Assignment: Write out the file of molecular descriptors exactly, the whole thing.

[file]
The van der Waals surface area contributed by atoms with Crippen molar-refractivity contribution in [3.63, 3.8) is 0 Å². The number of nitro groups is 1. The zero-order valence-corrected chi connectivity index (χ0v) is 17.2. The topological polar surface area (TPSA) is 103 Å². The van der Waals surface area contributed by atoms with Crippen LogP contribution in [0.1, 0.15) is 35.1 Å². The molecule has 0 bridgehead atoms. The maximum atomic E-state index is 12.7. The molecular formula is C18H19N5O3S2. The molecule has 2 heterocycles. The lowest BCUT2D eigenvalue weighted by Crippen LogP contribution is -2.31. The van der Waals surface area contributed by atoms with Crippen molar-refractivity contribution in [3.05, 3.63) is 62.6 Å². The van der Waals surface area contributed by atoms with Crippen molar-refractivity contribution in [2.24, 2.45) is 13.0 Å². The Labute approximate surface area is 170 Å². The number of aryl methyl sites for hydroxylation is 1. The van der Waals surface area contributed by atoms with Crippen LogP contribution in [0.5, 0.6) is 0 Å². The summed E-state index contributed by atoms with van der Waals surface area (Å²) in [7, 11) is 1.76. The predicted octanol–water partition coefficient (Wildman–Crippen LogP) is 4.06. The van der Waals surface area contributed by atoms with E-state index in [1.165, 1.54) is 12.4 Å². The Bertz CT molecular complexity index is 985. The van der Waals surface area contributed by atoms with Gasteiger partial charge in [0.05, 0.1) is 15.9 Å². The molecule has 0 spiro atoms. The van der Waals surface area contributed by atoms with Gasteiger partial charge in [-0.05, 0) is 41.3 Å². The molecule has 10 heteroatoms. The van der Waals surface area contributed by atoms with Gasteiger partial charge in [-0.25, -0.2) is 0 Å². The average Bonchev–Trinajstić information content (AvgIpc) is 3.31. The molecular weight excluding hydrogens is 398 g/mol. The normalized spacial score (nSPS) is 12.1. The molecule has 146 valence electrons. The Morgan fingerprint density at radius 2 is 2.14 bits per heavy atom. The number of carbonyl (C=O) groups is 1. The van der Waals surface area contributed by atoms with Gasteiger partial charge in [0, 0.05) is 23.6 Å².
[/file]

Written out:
The van der Waals surface area contributed by atoms with Crippen molar-refractivity contribution in [3.63, 3.8) is 0 Å². The number of nitro groups is 1. The zero-order valence-corrected chi connectivity index (χ0v) is 17.2. The topological polar surface area (TPSA) is 103 Å². The van der Waals surface area contributed by atoms with Crippen LogP contribution in [0.1, 0.15) is 35.1 Å². The molecule has 0 bridgehead atoms. The maximum atomic E-state index is 12.7. The molecular formula is C18H19N5O3S2. The molecule has 2 heterocycles. The lowest BCUT2D eigenvalue weighted by Crippen LogP contribution is -2.31. The van der Waals surface area contributed by atoms with Crippen molar-refractivity contribution in [3.05, 3.63) is 62.6 Å². The van der Waals surface area contributed by atoms with Crippen molar-refractivity contribution in [2.24, 2.45) is 13.0 Å². The Labute approximate surface area is 170 Å². The number of aryl methyl sites for hydroxylation is 1. The van der Waals surface area contributed by atoms with Crippen LogP contribution in [0.5, 0.6) is 0 Å². The summed E-state index contributed by atoms with van der Waals surface area (Å²) in [7, 11) is 1.76. The predicted octanol–water partition coefficient (Wildman–Crippen LogP) is 4.06. The van der Waals surface area contributed by atoms with E-state index in [1.165, 1.54) is 12.4 Å². The Bertz CT molecular complexity index is 985. The van der Waals surface area contributed by atoms with Gasteiger partial charge in [0.05, 0.1) is 15.9 Å². The molecule has 0 spiro atoms. The van der Waals surface area contributed by atoms with Gasteiger partial charge in [-0.05, 0) is 41.3 Å². The molecule has 10 heteroatoms. The van der Waals surface area contributed by atoms with Gasteiger partial charge in [-0.25, -0.2) is 0 Å². The average Bonchev–Trinajstić information content (AvgIpc) is 3.31. The molecular weight excluding hydrogens is 398 g/mol. The normalized spacial score (nSPS) is 12.1. The molecule has 146 valence electrons. The Morgan fingerprint density at radius 2 is 2.14 bits per heavy atom. The number of carbonyl (C=O) groups is 1. The van der Waals surface area contributed by atoms with Gasteiger partial charge in [0, 0.05) is 23.6 Å².